Implants in edentulous and partially edentulous mandibles demand long-term reliability. One recent study of 470 patients who underwent mandibular implant placement at a private prosthodontics practice and received follow-up care for 10 to 27 years examined their performance.
Variables included patient sex and age; degree of edentulism (fully versus partially edentulous); implant location, size, and type; time of loading (delayed versus immediate), bone quality, prosthesis type, and the presence of other implants.
Of the 2,394 implants, 176 failed for an overall cumulative survival rate (CSR) of 92.6%, which is comparable to previous long-term studies. The 1,482 implants in edentulous mandibles saw a 92.6% CSR, while the 912 in partially edentulous mandibles saw a 92.7% CSR.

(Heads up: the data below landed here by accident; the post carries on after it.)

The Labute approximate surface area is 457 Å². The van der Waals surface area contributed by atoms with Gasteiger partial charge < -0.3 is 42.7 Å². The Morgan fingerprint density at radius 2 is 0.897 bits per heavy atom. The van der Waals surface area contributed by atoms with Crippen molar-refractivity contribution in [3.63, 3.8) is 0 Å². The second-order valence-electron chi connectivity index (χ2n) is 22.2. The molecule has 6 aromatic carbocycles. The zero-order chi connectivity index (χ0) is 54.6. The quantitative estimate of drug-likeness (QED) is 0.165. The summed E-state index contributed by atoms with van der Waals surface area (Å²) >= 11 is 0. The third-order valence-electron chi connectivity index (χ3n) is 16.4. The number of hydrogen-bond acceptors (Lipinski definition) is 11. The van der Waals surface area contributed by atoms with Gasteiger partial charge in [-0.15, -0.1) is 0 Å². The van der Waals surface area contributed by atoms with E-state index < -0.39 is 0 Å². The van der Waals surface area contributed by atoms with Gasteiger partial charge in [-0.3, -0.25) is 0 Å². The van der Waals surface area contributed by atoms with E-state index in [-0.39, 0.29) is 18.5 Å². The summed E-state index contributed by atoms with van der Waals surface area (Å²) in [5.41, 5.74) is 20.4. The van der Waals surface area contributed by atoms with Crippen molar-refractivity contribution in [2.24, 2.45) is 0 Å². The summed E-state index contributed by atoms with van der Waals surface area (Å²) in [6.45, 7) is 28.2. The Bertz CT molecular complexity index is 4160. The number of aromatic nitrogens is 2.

However, the researchers did note significant differences in CSRs between anterior and posterior locations and between rough- and smooth-surfaced implants in addition to some prosthesis types, ages, and bone qualities.
Differences between implant locations, patient age groups, bone qualities, and prostheses did not suggest any remarkable trends, though. Also, none of the variables showed any significant effect on long-term implant survival.
The researchers concluded that the high CSRs support the use of endosseous dental implants as a long-term treatment option for the rehabilitation of the edentulous and partially edentulous mandible. The study, “A Long-Term Retrospective Analysis of Survival Rates of Implants in the Mandible,” was published by The International Journal of Oral & Maxillofacial Implants.
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